By: Rich Bockmann
Source: The Real Deal
From TRD New York: When the Federal Reserve raised interest rates in March for the second time in three months, it signaled that the nine-year stimulus campaign launched during the financial crisis was nearing an end. Overseas, however, “lower for longer” remains the reality, with low or even negative interest rates expected to continue in countries like Germany and Japan.
Even amidst uncertainty created by the Trump administration’s foreign policy, with yields in their own countries low, some foreign investors are gearing up to spend more on U.S. real estate — a welcome influx of cash. That’s especially true as tighter currency restrictions are forcing Chinese buyers to pull back.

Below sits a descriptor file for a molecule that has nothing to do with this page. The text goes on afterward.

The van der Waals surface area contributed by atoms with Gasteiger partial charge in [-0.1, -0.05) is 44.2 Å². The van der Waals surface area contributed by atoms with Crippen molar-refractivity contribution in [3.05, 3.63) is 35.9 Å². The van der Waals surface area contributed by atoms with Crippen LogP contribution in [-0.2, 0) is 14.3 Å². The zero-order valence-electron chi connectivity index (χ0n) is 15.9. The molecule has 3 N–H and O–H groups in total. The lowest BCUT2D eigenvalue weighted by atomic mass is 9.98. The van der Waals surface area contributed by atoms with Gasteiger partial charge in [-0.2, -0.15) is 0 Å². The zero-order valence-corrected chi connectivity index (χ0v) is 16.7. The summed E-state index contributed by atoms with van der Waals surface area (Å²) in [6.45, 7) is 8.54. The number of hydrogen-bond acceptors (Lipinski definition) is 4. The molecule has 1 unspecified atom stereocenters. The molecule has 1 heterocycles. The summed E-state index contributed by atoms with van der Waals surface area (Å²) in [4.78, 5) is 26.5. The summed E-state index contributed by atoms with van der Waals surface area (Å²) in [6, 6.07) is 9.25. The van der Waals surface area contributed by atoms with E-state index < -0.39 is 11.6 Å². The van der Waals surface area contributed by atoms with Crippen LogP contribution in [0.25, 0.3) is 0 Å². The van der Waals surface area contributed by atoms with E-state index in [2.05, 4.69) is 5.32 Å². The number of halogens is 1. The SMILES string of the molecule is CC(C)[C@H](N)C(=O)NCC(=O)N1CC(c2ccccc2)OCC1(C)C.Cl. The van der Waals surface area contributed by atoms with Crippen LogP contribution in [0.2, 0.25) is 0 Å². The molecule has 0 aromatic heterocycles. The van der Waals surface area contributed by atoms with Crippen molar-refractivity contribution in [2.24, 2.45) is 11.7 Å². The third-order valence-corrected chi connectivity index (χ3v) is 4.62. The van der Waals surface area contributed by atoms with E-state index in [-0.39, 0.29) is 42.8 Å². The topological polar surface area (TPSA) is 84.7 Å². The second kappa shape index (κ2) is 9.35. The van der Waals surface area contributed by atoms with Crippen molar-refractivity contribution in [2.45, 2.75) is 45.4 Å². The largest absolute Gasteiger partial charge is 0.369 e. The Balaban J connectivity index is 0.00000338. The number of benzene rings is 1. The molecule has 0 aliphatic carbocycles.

U.S. interest rates have remained at near zero for almost a decade — a monetary policy that provided cheap money, fueling real estate investment as the economy recovered from the recession. But while the Fed is moving to gradually raise rates — most recently from .75 to 1 percent — overseas governments are standing pat with low ones.
Last year, the European Central Bank and the Bank of Japan even ventured into the realm of negative interest rates. The European Central bank’s deposit rate has been at negative .4 percent since early 2016. And the Bank of Japan’s policy board last month said it would continue to apply a negative interest rate of minus .1 percent.
Spencer Levy, head of research in the Americas for CBRE, speculated that investment from Germany and Japan could help offset China’s impending drop.
“Negative interest rates are driving capital out of those countries,” he said.